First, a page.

And then you look at the release a few weeks ago of the federal government’s 2020-2025 Dietary Guidelines for Americans, and that notes that half of adults in the country have a chronic disease that’s related to diet. It’s not just about food choices, it’s about food access. What do people not understand or not realize about this issue?

Yeah, it’s true—you eat what’s around you. And it becomes quite expensive. That was my core issue. We live in the city and not everyone has a car. I had to leave my house and get in an Uber or a Lyft, and it would cost me $10 each way to go the grocery store. I would spend probably $80 or sometimes up to $100 a month extra on top of my grocery bill just to get food, and not everyone can afford that. You eat what’s around you, and when you live in communities where it’s all fast foods or items at the corner store that are filled with high fructose corn syrup and have a high sodium content, that affects your life. It affects your quality of life, quality of health. There is a big correlation between retail and health.

When we look at the social determinants of health and what really makes a person healthy, we have to start making sure that we place healthy food sources at the center of our analysis. A lot of people don’t look at grocery stores as health centers, but they are. They’re your first health centers. What you put in your body, that really impacts your life. If we started looking at grocery stores as health centers, then maybe we can have change. What I want to see, and what is also the hallmark of what Market 7 is developing, is a new sort of marketplace that is not just food, but you’re also coming here to get educated; you’re also coming here to learn; you’re also coming here to get remedy and nutrition for your body.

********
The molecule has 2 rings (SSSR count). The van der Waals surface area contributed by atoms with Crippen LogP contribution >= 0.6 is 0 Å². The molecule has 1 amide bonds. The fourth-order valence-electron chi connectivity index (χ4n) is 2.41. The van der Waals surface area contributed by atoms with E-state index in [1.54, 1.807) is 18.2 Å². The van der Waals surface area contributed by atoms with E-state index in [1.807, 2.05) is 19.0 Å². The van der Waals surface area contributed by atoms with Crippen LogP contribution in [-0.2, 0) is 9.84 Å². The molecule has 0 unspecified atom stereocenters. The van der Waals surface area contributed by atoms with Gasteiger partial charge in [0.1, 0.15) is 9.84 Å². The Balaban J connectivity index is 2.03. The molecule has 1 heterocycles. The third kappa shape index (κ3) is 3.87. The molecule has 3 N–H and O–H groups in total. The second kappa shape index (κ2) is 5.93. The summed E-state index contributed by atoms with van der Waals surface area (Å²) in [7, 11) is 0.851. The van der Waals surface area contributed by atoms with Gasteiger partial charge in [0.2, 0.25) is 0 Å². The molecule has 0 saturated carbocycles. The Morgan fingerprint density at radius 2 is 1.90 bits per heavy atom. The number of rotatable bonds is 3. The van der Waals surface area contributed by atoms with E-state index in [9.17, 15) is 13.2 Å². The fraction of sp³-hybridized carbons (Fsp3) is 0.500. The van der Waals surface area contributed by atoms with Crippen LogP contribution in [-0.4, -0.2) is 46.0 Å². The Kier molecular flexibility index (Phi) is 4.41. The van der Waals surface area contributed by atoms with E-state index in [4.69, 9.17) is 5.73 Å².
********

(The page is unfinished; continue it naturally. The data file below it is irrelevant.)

You’ve talked about why the term “food desert” isn’t accurate and why “food apartheid” is a better descriptor. Can you discuss that?

I always try to make this distinction. A farmer actually made this distinction to me because the language around the industry regarding food deserts is changing. Food deserts are explained as a lack of food in a particular geographic area. But when you say something is like a desert, it makes it seem like it’s a natural occurrence and that it’s a geographic problem—like you just live in the wrong ZIP code, and that’s why you don’t have food. And that’s not the case.

Food apartheid is a term that takes into account the long history of discriminatory practices against communities of color, particularly Black communities, that have left them economically disenfranchised and therefore not as attractive to economic opportunity of engagement for larger companies. This feeds the deserting effect in communities—it’s really like an economic desert.